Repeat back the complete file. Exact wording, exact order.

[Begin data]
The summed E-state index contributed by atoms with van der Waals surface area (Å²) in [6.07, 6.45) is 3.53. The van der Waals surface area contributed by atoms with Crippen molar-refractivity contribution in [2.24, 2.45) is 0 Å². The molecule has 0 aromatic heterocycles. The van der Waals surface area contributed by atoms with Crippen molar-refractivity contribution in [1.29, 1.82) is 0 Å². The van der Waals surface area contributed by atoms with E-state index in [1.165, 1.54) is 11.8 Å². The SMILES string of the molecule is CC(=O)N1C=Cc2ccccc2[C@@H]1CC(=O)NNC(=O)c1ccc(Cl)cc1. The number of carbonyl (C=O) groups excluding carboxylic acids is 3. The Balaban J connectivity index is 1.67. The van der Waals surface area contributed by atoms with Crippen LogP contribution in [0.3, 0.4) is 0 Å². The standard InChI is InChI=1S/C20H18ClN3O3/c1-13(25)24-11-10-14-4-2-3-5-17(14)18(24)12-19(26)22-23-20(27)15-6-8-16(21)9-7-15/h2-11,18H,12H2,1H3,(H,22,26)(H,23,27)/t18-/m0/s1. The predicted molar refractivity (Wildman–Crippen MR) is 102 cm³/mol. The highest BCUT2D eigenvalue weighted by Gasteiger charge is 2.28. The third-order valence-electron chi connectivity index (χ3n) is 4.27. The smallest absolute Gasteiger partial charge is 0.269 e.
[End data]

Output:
The summed E-state index contributed by atoms with van der Waals surface area (Å²) in [6.07, 6.45) is 3.53. The van der Waals surface area contributed by atoms with Crippen molar-refractivity contribution in [2.24, 2.45) is 0 Å². The molecule has 0 aromatic heterocycles. The van der Waals surface area contributed by atoms with Crippen molar-refractivity contribution in [1.29, 1.82) is 0 Å². The van der Waals surface area contributed by atoms with E-state index in [1.165, 1.54) is 11.8 Å². The SMILES string of the molecule is CC(=O)N1C=Cc2ccccc2[C@@H]1CC(=O)NNC(=O)c1ccc(Cl)cc1. The number of carbonyl (C=O) groups excluding carboxylic acids is 3. The Balaban J connectivity index is 1.67. The van der Waals surface area contributed by atoms with Crippen LogP contribution in [0.3, 0.4) is 0 Å². The standard InChI is InChI=1S/C20H18ClN3O3/c1-13(25)24-11-10-14-4-2-3-5-17(14)18(24)12-19(26)22-23-20(27)15-6-8-16(21)9-7-15/h2-11,18H,12H2,1H3,(H,22,26)(H,23,27)/t18-/m0/s1. The predicted molar refractivity (Wildman–Crippen MR) is 102 cm³/mol. The highest BCUT2D eigenvalue weighted by Gasteiger charge is 2.28. The third-order valence-electron chi connectivity index (χ3n) is 4.27. The smallest absolute Gasteiger partial charge is 0.269 e.